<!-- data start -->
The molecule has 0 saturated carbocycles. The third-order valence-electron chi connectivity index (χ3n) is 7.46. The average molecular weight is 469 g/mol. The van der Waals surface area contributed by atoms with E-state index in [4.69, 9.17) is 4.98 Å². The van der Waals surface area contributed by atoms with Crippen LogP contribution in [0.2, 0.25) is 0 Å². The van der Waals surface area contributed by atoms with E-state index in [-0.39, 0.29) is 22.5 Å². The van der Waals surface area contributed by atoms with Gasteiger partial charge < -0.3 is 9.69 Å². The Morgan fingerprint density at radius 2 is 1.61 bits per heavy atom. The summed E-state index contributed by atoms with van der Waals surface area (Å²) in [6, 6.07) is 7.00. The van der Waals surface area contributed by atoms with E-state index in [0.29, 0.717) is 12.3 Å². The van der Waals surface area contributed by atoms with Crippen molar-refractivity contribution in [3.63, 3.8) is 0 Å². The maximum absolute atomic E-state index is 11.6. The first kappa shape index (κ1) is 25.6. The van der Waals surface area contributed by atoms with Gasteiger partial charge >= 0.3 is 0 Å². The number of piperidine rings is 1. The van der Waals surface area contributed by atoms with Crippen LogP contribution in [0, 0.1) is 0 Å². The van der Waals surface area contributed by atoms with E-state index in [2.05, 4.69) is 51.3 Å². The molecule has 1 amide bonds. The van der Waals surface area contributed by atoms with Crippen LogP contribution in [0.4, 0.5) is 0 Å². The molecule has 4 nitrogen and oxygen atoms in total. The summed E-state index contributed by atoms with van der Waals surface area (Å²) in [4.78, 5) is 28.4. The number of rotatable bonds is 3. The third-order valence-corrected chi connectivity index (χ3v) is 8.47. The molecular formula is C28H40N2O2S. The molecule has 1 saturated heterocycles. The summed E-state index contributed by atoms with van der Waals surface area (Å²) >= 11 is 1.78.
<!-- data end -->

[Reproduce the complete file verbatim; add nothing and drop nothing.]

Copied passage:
The molecule has 0 saturated carbocycles. The third-order valence-electron chi connectivity index (χ3n) is 7.46. The average molecular weight is 469 g/mol. The van der Waals surface area contributed by atoms with E-state index in [4.69, 9.17) is 4.98 Å². The van der Waals surface area contributed by atoms with Crippen LogP contribution in [0.2, 0.25) is 0 Å². The van der Waals surface area contributed by atoms with E-state index in [-0.39, 0.29) is 22.5 Å². The van der Waals surface area contributed by atoms with Gasteiger partial charge < -0.3 is 9.69 Å². The Morgan fingerprint density at radius 2 is 1.61 bits per heavy atom. The summed E-state index contributed by atoms with van der Waals surface area (Å²) in [6, 6.07) is 7.00. The van der Waals surface area contributed by atoms with E-state index in [0.29, 0.717) is 12.3 Å². The van der Waals surface area contributed by atoms with Crippen molar-refractivity contribution in [3.63, 3.8) is 0 Å². The maximum absolute atomic E-state index is 11.6. The first kappa shape index (κ1) is 25.6. The van der Waals surface area contributed by atoms with Gasteiger partial charge >= 0.3 is 0 Å². The number of piperidine rings is 1. The van der Waals surface area contributed by atoms with Crippen LogP contribution in [0, 0.1) is 0 Å². The van der Waals surface area contributed by atoms with E-state index in [2.05, 4.69) is 51.3 Å². The molecule has 1 amide bonds. The van der Waals surface area contributed by atoms with Crippen LogP contribution in [0.4, 0.5) is 0 Å². The molecule has 4 nitrogen and oxygen atoms in total. The summed E-state index contributed by atoms with van der Waals surface area (Å²) in [4.78, 5) is 28.4. The number of rotatable bonds is 3. The third-order valence-corrected chi connectivity index (χ3v) is 8.47. The molecular formula is C28H40N2O2S. The molecule has 1 saturated heterocycles. The summed E-state index contributed by atoms with van der Waals surface area (Å²) >= 11 is 1.78.